This city has something of an identity problem as sometimes its name is spelt as Ekaterinburg, and at other times it is called Yekaterinburg, depending on which alphabet you choose to use.
Whichever spelling you choose to use, the city is the biggest in Russia and it is the last resting place of the Romanovs, the Russian royal family who were assassinated by the Bolsheviks in 1918. There is now a church built at the spot where the family were thought to have been murdered. Called The Cathedral of the Blood, it replaces the original building which was demolished some years ago following the breakup of the Soviet Union. In 2007 the bodies of the family, together with several servants, were found in another location together with evidence that the murders did take place at the new site, but the memory of that event still remains and is represented by the church that was built to commemorate them.
Ekaterinburg is Russia’s fourth largest city. It is situated on the Iset River which flows on the east side of the Ural Mountains. It is named after the martyred St Catherine, and was established in 1723 as an industrial centre servicing the iron industry. During much of the Soviet years the city’s name was changed to Sverdlovsk.
Geographically, the city sits on the spot where Europe and Asia meet. This attractive, cultured city is 1,667 kilometres east of Moscow, which is two time zones ahead of the capital.
The city is an easy place to negotiate as it has a good transport system consisting of buses, trams, trolley buses and a metro rail system. There are many beautiful buildings within the city that have been built in a classical architectural style, a good example of which is the palace on Voznesenskaya Hill, which is surrounded by an extensive and attractive park.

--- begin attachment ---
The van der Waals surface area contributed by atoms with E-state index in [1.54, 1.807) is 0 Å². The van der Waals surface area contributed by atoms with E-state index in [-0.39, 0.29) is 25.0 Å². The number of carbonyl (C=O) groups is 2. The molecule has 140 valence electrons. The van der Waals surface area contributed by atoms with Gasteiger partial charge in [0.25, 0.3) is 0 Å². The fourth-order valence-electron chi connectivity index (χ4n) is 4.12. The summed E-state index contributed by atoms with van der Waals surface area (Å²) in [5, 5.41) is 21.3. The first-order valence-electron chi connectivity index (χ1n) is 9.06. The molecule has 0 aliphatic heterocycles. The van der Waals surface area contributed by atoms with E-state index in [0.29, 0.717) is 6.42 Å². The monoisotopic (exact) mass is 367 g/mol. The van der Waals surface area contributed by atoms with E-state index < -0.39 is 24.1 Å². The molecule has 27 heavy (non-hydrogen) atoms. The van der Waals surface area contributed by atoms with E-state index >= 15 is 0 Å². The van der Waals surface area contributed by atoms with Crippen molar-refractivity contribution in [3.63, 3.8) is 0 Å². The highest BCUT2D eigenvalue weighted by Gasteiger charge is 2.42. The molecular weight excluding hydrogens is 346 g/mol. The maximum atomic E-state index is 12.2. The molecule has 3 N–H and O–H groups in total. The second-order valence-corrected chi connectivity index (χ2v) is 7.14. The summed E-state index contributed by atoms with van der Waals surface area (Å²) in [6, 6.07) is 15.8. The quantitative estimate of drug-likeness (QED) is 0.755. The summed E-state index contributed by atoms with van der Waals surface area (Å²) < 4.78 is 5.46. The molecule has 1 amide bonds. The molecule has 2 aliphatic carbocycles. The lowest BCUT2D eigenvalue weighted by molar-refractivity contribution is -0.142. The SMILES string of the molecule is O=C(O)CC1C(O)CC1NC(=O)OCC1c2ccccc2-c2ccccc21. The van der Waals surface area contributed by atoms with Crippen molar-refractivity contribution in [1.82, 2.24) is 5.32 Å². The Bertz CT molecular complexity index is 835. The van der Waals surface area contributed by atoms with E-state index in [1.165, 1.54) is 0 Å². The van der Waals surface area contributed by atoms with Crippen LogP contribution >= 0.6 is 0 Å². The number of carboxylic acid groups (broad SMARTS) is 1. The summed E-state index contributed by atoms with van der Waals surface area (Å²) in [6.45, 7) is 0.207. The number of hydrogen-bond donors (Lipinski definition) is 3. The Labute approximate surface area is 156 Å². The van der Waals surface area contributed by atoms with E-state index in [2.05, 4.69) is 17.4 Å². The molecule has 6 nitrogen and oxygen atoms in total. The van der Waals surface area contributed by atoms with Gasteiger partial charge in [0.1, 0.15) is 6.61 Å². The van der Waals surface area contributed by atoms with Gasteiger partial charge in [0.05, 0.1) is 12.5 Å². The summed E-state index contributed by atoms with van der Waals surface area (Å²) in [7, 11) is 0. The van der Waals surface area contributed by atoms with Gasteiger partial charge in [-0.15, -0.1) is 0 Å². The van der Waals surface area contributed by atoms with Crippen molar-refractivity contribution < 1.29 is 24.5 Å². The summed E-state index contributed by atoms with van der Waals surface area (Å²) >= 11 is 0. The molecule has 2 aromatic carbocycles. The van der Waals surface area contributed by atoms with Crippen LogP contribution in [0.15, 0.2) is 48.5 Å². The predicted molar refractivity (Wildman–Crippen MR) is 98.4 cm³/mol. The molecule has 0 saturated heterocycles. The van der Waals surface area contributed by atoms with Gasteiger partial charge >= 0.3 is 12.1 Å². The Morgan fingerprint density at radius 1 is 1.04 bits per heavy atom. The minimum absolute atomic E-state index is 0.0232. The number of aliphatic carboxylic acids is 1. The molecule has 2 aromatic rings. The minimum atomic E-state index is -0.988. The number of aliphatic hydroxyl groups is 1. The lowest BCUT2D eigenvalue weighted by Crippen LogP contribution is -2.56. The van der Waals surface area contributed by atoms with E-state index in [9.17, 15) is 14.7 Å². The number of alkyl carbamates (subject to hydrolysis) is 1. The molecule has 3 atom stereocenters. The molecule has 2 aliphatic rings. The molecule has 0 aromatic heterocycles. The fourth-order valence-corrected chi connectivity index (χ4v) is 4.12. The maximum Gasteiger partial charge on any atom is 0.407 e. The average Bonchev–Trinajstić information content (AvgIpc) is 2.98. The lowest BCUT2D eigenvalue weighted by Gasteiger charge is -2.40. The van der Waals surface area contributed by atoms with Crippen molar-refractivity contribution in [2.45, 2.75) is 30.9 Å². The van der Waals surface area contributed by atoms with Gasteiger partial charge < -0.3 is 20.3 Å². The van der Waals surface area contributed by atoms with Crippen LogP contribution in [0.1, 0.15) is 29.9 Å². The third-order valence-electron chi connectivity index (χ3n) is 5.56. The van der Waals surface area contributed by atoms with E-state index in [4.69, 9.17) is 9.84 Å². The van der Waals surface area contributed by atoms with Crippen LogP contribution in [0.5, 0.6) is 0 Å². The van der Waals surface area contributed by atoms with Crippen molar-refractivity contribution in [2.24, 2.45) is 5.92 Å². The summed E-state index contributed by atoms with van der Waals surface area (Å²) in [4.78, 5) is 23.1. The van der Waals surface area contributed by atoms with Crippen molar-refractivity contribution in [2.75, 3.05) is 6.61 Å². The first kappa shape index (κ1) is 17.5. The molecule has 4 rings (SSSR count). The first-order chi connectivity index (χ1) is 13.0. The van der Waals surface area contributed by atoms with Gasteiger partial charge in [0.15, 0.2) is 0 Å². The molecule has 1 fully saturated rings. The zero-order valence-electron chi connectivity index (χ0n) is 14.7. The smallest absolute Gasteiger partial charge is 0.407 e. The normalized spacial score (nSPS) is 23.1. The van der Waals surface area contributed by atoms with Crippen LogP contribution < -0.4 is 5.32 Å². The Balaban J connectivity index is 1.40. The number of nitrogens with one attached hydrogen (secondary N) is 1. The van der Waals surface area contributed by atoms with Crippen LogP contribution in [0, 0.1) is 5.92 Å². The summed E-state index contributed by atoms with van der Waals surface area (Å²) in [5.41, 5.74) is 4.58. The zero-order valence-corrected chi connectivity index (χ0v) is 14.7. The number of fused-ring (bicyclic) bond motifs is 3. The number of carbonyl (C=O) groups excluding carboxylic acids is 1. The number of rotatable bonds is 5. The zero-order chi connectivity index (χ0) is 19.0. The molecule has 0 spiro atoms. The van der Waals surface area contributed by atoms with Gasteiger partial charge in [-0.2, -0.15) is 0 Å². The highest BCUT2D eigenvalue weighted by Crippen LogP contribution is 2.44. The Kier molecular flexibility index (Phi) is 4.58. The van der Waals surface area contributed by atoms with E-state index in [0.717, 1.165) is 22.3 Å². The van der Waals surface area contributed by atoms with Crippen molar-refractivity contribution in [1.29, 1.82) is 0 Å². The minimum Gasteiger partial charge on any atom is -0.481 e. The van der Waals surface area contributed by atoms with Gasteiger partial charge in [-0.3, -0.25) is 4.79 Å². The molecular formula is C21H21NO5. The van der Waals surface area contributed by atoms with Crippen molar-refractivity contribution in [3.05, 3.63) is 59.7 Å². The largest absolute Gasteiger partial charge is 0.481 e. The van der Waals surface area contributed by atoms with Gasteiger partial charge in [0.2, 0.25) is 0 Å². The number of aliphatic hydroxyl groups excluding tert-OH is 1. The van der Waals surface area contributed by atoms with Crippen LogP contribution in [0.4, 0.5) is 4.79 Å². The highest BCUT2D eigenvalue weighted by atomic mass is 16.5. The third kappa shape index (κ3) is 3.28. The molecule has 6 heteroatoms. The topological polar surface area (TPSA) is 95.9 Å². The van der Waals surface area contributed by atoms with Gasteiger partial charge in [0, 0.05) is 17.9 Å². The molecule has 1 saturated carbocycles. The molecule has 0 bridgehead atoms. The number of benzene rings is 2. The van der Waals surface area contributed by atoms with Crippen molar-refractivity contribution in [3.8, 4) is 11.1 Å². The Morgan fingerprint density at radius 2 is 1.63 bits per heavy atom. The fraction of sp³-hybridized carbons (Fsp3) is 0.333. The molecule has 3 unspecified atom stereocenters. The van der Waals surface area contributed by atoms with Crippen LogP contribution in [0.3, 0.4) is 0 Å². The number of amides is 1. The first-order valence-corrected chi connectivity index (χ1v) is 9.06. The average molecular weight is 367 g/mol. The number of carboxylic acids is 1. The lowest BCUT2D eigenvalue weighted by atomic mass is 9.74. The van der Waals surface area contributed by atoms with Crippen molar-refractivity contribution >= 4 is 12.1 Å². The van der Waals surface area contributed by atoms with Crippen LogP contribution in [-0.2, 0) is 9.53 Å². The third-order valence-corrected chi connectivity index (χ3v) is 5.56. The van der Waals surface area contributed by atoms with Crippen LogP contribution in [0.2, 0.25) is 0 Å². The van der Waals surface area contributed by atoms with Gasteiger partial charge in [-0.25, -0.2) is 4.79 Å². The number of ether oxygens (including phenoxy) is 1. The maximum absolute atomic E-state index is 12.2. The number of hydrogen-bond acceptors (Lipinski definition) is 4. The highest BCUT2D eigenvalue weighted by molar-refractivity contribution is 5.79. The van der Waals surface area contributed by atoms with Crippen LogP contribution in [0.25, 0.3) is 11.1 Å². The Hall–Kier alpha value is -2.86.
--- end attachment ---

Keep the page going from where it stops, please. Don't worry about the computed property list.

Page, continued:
Ekaterinburg and its surroundings are rich with archaeological and geological monuments and places. One popular attraction is at nearby Lake Shartash which is well known for a group of boulders that are called the Shartash stone tents. At the first sight, these impressive grey rocks look like the remains of an old castle, but in fact they are completely natural, with some rocks reaching a height of 12 metres (40 feet).
Both within the city boundaries and just outside its perimeter are gorgeous buildings, lovely parks, impressive mountains and popular lakes and rivers which attract people from near and far to either absorb the culture or to enjoy the many resorts which dot the region.
Ekaterinburg is one of those places in Russia which surprises the casual visitor with its natural charm.